Tornadoes form when warm and moist air from the Gulf of Mexico meets with very cold and dry air above, which was brought south from the arctic. The collision of these air masses, which have different densities, as well as speeds and directions of motion, forces them to want to switch places very rapidly. This creates updrafts of warm and wet air, which produce thunderstorms. And, as the updrafts climb through the atmosphere, they encounter fast- moving jet stream winds, which change speed and direction with altitude. These changes give the updraft a strong twisting motion that spawns tornadoes.
The severity of tornadoes is rated on the Fujita Scale, which examines how much damage is left after a tornado has passed: F0-F1 tornadoes produce minor damage and so are considered weak, F2-F3 tornadoes produce significant damage and are considered strong, and F4-F5 tornadoes produce severe damage and are considered violent. The problem with this ranking is that it is related to a human-based assessment of damage; you need something (buildings, vegetation, etc.) to be destroyed and someone to see the damage. So, a severe tornado that occurs somewhere where there is nothing to be destroyed would be classed as weak, and one that occurs where there is no-one to see the damage wouldn’t even be counted.
Still, tornado awareness and volunteer reporting programs, along with good record-keeping, have significantly improved our understanding of tornadoes and their frequency. Surprisingly, the Storm Prediction Center’s tornado database, which goes back to 1950, does not show an increasing trend in recent tornadoes. This finding is confirmed by Dr. Stanley Changnon from the University of Illinois at Urbana-Champaign, whose study of insurance industry records was published last year. Dr. Changnon’s work shows that tornado catastrophes and their losses peaked in the years between 1966 and 1973, but have shown no upward trend since that time. In fact, the number of the most damaging storms, those rated as F2 to F5 has actually decreased over the past 5 decades. So, it does not appear that global warming is increasing the number of tornadoes that occur.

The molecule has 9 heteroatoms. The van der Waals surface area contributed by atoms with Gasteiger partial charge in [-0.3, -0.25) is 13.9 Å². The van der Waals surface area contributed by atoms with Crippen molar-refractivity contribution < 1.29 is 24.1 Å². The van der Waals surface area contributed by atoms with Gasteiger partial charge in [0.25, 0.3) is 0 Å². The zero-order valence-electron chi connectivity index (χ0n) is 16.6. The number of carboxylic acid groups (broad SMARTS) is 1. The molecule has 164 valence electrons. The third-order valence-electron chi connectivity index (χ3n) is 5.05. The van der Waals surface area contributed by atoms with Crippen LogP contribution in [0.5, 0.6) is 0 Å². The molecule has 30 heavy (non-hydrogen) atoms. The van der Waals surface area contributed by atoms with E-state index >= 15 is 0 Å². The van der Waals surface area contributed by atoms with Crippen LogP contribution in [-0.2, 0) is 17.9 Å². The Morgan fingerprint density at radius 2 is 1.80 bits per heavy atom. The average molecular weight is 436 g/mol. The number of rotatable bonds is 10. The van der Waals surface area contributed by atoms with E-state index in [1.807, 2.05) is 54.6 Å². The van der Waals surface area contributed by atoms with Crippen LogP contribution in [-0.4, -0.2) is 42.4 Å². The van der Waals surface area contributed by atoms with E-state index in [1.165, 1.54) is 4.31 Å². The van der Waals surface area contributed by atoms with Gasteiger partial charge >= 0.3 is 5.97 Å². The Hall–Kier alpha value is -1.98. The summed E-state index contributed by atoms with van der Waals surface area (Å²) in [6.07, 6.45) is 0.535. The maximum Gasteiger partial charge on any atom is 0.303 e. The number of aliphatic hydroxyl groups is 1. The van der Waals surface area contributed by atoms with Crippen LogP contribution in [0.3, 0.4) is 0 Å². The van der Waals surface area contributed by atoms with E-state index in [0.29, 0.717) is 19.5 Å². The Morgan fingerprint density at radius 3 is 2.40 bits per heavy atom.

This is actually not as surprising as it seems. While a local increase in temperature and humidity, whether caused by global warming or not, would be expected to create more thunderstorms, it is not clear that these thunderstorms would spawn tornadoes. The reason is that global warming does not increase temperatures the same everywhere. Warming at the poles is expected to exceed warming at more southern latitudes. This means that cold polar air will be much less colder than before and warm Gulf of Mexico air will only be slightly warmer. When these two air masses meet above the southern US, the temperature difference between them will not be so great and their drive to swap places will be much less intense. The result will be a significantly slower moving updraft of warm air that is not expected to produce as many extreme thunderstorms or spawn as many tornadoes.
So, global warming is not expected to increase the total frequency of tornado activity. However, warming global temperatures will mean an earlier spring and the potential for earlier tornadoes. In fact, the early tornado numbers we’ve seen so far this year may be a sign of a global warming-induced shift in the tornado season, according to Dr. Masters. If this is the case, the tornado season may start earlier, but it will also end earlier. As meteorologist Harold Brooks from the National Severe Storms Laboratory in Norman, Oklahoma, points out, this record start to the 2012 tornado season does not necessarily mean the rest of the season will be severe.
Recap of deadly U.S. tornado outbreak February 28-March 3, 2012, M. Daniel, EarthSky Mar 5, 2012.
NASA Earth Observatory, March 5, 2012.
Temporal distribution of weather catastrophes in the USA, S.A. Changnon, Climatic Change 106 (2), 129-140, 2011, doi: 10.1007/s10584-010-9927-1.
Does Global Warming Influence Tornado Activity? Diffenbaugh et al., EOS 89 (53), 553-554, 2008.
This video from NOAA’s GOES geostationary satellite shows the development of the supercell storm that produced the devastating tornado that struck Joplin, Missouri. Here you can see the storm develop over Missouri, Oklahoma, Kansas state lines on May 22, 2011 between 12:44pm to 7:15pm CDT. This was part of the great wave of severe storms that swept across the central United States, with tornado warnings from Minneapolis to Dallas. The most damaging storm struck Joplin at 5:30 pm local time (2230 UTC), killing at least 116 people.